Posts Tagged ‘lessons’

I love how kids will say whatever is on their mind, ever so innocently…

Last month I had the pleasure of visiting my brother and my 6-year-old twin nieces. At 6 years old, they are always a bundle of vibrant energy, fun… and unexpected surprises. One day, while helping the girls with their morning routine, one of the girls looked at me and said, “Aunt Jeannie, how come you don’t have a baby?”

In an instant my mind raced with all of the possible responses, searching for the most appropriate one for their innocent ears. I replied, “Well, because I haven’t yet met the right man to marry.” I can’t quite remember exactly how the conversation ensued from there, but I believe their next question was something to the effect of why I didn’t have a boyfriend. In this moment frozen in time, I was immediately reminded of so many of their kids’ movies, where the princess has to be saved by the prince, where finding her true love is always the objective, where getting married and riding off into the sunset is always the outcome; and I realized how many societal messages we are bombarded with from the time we are small children. And it occurred to me that I was being granted a very powerful teaching moment.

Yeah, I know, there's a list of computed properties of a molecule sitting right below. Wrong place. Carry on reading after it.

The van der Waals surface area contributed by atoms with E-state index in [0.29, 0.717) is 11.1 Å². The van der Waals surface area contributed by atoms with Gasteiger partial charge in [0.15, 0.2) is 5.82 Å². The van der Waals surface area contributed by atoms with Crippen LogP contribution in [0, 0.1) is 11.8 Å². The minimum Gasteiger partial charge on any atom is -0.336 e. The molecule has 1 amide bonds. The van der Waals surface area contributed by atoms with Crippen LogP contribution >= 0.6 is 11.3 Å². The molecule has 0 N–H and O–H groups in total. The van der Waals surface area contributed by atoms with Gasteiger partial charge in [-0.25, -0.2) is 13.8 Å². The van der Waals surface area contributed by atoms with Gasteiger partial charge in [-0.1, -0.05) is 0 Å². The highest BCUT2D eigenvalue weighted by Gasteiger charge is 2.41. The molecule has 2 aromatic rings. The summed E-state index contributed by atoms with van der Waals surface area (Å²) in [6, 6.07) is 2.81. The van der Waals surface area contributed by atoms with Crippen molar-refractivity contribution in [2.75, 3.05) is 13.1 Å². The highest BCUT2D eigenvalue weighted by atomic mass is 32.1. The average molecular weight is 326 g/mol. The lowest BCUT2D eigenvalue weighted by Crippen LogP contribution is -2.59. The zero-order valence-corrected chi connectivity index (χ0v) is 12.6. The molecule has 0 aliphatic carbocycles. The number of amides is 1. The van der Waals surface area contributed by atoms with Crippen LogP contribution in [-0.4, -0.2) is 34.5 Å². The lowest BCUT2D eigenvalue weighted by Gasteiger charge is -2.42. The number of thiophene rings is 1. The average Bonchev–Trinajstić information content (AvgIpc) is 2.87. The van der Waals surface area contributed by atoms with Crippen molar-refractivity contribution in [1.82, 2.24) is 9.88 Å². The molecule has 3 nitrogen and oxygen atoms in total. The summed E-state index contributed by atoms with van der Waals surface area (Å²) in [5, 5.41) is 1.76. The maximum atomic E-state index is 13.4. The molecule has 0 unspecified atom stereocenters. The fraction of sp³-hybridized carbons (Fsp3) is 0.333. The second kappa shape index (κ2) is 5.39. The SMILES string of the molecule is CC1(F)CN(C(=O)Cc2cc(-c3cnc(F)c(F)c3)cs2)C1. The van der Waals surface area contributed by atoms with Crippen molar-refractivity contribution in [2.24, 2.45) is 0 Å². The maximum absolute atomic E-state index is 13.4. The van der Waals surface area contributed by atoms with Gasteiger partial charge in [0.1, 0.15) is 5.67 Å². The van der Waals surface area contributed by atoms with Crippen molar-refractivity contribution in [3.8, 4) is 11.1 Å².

I then went on to explain to the girls that I didn’t have a boyfriend, and that it is ok to not have a boyfriend, that it is ok to be single. I think this was the first time that they came to understand the word “single.” I explained to them that I choose to be single because I hadn’t yet met the right man to date, and that I will very happily remain single until I do find the right match. And then they so nicely informed me, “But Aunt Jeannie, you are the only one who doesn’t have a boyfriend.” Oh bless their little innocent hearts.

I then proceeded to list for them all of daddy’s friends who are “single,” the “aunts” and “uncles” who fill their lives on a regular basis, people about whom it never occurred to them to wonder their relationship status, or what that even means. After finishing the laundry list of singletons that surround their lives, I then said what I think was the most important lesson I could teach them, “We don’t have to get married. We can choose to get married or we can choose to be single. We can be anything we want in this life. But the most important thing is to be happy. I am single and I am very happy.”